To sum up, since Windows will read and use a space-delimited list of DNS server addresses in the NameServer value for an interface, instead of strictly enforcing comma separated lists, PUAs can use this method to hide their DNS settings on your system. This method of hiding rogue DNS settings has been seen in the wild since December 2015, in DNS Unlocker on Windows XP, Vista, 7, 8/8.1 and 10 (x86 and x64). Finally, of special interest: applying the same technique to hide statically-set DNS addresses using a semicolon-delimited list works as well, though we have not seen this used by malware or PUAs as of May 31th 2016 when this was written.
Indicators of Compromise (IoC)
The version of DNS Unlocker described herein is detected by ESET as MSIL/Adware.CloudGuard.C application. It uses the following IP Addresses to hijack DNS:
- 126.96.36.199 to 188.8.131.52
- 184.108.40.206 to 220.127.116.11
- 18.104.22.168 to 22.214.171.124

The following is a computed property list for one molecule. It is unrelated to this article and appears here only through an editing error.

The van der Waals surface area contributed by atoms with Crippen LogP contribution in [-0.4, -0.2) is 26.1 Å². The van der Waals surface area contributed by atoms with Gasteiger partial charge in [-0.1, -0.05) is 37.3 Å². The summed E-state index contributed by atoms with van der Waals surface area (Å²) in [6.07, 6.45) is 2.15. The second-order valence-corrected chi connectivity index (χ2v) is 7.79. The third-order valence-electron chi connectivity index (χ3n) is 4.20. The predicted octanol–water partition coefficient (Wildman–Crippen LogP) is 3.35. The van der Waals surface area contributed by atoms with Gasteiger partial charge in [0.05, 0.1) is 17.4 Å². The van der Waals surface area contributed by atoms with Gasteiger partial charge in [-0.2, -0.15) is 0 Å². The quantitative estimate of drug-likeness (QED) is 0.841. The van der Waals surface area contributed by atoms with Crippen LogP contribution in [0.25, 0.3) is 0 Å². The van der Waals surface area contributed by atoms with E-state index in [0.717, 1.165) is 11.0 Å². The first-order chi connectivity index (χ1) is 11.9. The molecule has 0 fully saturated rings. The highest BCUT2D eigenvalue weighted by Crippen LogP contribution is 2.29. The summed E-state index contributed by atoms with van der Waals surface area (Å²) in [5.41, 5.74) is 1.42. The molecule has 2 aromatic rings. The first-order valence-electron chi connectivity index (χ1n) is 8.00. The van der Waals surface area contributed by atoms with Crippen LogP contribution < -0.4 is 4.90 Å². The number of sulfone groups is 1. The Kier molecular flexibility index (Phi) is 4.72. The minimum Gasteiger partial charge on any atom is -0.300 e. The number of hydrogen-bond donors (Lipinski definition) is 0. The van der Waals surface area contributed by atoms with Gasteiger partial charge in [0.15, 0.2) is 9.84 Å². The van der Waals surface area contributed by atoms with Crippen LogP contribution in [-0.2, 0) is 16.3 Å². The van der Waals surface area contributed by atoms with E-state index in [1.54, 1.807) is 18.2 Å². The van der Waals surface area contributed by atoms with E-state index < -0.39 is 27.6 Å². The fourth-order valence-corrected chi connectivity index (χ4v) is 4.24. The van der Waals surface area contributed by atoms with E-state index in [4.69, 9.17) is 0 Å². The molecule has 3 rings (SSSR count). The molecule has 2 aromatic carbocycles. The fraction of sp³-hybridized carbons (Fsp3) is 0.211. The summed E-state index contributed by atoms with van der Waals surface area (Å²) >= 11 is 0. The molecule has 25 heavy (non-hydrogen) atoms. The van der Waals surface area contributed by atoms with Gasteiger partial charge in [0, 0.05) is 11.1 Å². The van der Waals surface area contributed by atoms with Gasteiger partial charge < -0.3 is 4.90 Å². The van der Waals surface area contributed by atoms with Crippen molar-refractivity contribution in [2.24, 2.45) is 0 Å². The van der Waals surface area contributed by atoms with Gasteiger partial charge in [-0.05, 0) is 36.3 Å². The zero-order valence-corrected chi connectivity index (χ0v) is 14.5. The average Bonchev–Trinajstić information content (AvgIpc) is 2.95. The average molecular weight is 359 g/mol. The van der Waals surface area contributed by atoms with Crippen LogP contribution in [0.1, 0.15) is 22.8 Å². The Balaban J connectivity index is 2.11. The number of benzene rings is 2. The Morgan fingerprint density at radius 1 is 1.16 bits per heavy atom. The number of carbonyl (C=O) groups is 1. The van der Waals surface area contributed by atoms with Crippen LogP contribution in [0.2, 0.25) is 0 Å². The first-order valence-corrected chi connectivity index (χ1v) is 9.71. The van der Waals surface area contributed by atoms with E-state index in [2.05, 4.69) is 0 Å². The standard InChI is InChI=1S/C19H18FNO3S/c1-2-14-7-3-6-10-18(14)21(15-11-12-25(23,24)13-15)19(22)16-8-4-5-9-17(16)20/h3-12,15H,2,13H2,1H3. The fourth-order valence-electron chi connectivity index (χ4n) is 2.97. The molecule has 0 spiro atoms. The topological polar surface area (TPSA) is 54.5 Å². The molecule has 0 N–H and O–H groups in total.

- 126.96.36.199 to 188.8.131.52
- 184.108.40.206 to 220.127.116.11
- 18.104.22.168 to 22.214.171.124
- 126.96.36.199 to 188.8.131.52
- 184.108.40.206 to 220.127.116.11
- 18.104.22.168 to 22.214.171.124
Malware samples using this technique:
|SHA-1||ESET Detection Name||NameServer values used|
|E7108973D9AE0BDB97801C959622E1ECECDCE80E||MSIL/Adware.CloudGuard.C application||126.96.36.199 188.8.131.52|
|AEEEA6C3697D983337598E2D3B940DB0225A05CB||Win32/Agent.XSF trojan||184.108.40.206 220.127.116.11|
|A9AC712B4D31F20AC3DEFC066D66C2982A4ADC0C||Win32/DNSChanger.NDI trojan||18.104.22.168 22.214.171.124|
|1A1764F7AA3E9F81B23997982E1BDB300D3707B1||Win32/Adware.Adposhel.F application||126.96.36.199 188.8.131.52|
Malware Removal Support Supervisor
The views and opinions expressed in this article are those of the author and do not necessarily reflect the official policy or position of WLS nor ESET.